The story of Eva and her blind cousin Sofia (Martha Higareda), who were inseparable as children, with Eva the loyal companion who helped Sofia through her tough adolescent years. When Eva ... See full summary »
Chad Michael Murray,
A police officer's partner has died during Hurricane Katrina, but he later discovers that his partner may have been murdered. An investigation follows, taking the officer and his new partner into the depths of the criminal underworld.
Up-and-coming sports reporter rescues a homeless man ("Champ") only to discover that he is, in fact, a boxing legend believed to have passed away. What begins as an opportunity to resurrect Champ's story and escape the shadow of his father's success becomes a personal journey as the ambitious reporter reexamines his own life and his relationship with his family.
Samuel L. Jackson,
Langston Whitfield is a Washington Post journalist. His editor provocatively sends him to South Africa to cover the Truth and Reconciliation Commission hearings, in which the perpetrators ... See full summary »
Samuel L. Jackson,
A coming of age story about an inner-city youth raised by a hardworking single mother. When his dream of becoming a basketball player fails to materialize, he finds himself employed in a ... See full summary »
North Carolina 1863, the Civil War is raging. In this inspired story of tragedy and love we follow the lives of Melody, a precocious seven-year old, and her young mother Sarah as they struggle on their farm to survive during the Civil War.
The day after they get the word they'll go home in two weeks, a group of soldiers from Spokane are ambushed in an Iraqi city. Back stateside we follow four of them - a surgeon who saw too much, a teacher who's a single mom and who lost a hand in the ambush, an infantry man whose best friend died that day, and a soldier who keeps reliving the moment he killed a civilian woman. Each of the four has come home changed, each feels dislocation. Group therapy, V.A. services, halting gestures from family and colleagues, and regular flashbacks keep the war front and center in their minds. They're angry, touchy, and explosive: can a warrior find peace back home? Written by
When one soldier is told to fire the AT-4 at a gunman on the roof, he is holding it backwards when he is firing it. The rocket comes out of the smaller end of the tube, not the larger. See more »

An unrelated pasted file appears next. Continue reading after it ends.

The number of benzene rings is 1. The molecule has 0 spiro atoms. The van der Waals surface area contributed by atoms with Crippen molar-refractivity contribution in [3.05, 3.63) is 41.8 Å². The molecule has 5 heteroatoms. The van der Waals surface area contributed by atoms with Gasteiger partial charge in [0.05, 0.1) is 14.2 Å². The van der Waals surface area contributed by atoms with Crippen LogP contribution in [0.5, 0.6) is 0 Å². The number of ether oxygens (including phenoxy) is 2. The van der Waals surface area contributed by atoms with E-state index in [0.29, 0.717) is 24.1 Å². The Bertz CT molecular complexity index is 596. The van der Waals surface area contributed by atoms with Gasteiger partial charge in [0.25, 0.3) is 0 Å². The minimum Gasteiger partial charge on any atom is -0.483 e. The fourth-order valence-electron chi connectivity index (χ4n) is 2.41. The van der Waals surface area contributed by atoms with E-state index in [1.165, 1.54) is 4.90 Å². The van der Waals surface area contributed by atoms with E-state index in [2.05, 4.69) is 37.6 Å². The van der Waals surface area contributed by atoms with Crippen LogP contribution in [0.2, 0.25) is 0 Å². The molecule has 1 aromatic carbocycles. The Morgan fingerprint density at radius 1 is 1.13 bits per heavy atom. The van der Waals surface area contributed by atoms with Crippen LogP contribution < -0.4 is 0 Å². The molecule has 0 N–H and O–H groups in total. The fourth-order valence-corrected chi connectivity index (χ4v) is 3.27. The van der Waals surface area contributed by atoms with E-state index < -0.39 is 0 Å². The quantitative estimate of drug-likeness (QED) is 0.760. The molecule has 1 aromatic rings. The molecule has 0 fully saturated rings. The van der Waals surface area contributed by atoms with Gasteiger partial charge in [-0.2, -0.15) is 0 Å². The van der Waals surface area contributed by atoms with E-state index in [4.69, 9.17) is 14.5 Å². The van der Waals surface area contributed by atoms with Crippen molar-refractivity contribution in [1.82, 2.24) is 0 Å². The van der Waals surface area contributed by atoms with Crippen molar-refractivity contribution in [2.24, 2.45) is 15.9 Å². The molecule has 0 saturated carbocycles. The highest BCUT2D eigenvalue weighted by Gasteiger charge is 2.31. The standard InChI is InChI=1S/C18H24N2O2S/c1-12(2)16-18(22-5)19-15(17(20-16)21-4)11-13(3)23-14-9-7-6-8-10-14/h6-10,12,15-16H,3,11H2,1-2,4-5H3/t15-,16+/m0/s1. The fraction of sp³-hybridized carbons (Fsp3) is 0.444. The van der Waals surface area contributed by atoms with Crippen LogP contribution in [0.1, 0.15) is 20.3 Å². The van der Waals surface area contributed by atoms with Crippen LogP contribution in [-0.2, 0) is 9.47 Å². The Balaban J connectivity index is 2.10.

Will, what happened over there?
I don't really remember. You know. It's like a dream. Hazy dream.
Then tell me. I wanna know.
Do you? Wanna know what a blast wound looks like? What an OR in the desert smells like? What really happens to them? How they die? You really wanna know? You want us to come back like nothing ever happened. You don't want to get your hands dirty with the details.
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I'm not for the war in the Iraq, and I certainly haven't wanted to see the string of many Iraq films coming out in the last year. Home Of The Brave really stood out for some reason, but since it failed in limited release last Christmas, and then again this summer when it tried a second release, it never did come to theaters locally. So I waited for the DVD, which I just finished moments ago. The film got bashed across the board, and obviously nobody else wanted to see it, from looking at it's box office take. I was somehow still compelled to watch it, and just like I hoped, it was actually quite good. However, it is very flawed, and it probably could have been a lot better as an HBO miniseries, cause the story feels way too rushed. You're introduced to these characters, most of which, I cared about. Even 50 Cent, who people here have HUGE issues with, played a character that I believed could be realistically that conflicted. Which makes it a pretty good performance to be able to do that. The film does have it's clichés, and it does get rather preachy at times. There's one scene in particular, which takes place in a movie theater, that goes a little bit over the top, where it becomes very obvious that the writer really had strong opinions to give out, which sort of took away a bit of the reality. It didn't seem to have a clear opinion on how it felt about the war, but I think that was probably the point. I'm generally not into war films, but besides the obvious war scenes, it's hard to call it a war film, cause really, it's a character study about how people who'd be heroes to a few, but to everyone else they are just another man or woman, trying to live their life. I really enjoyed this film.
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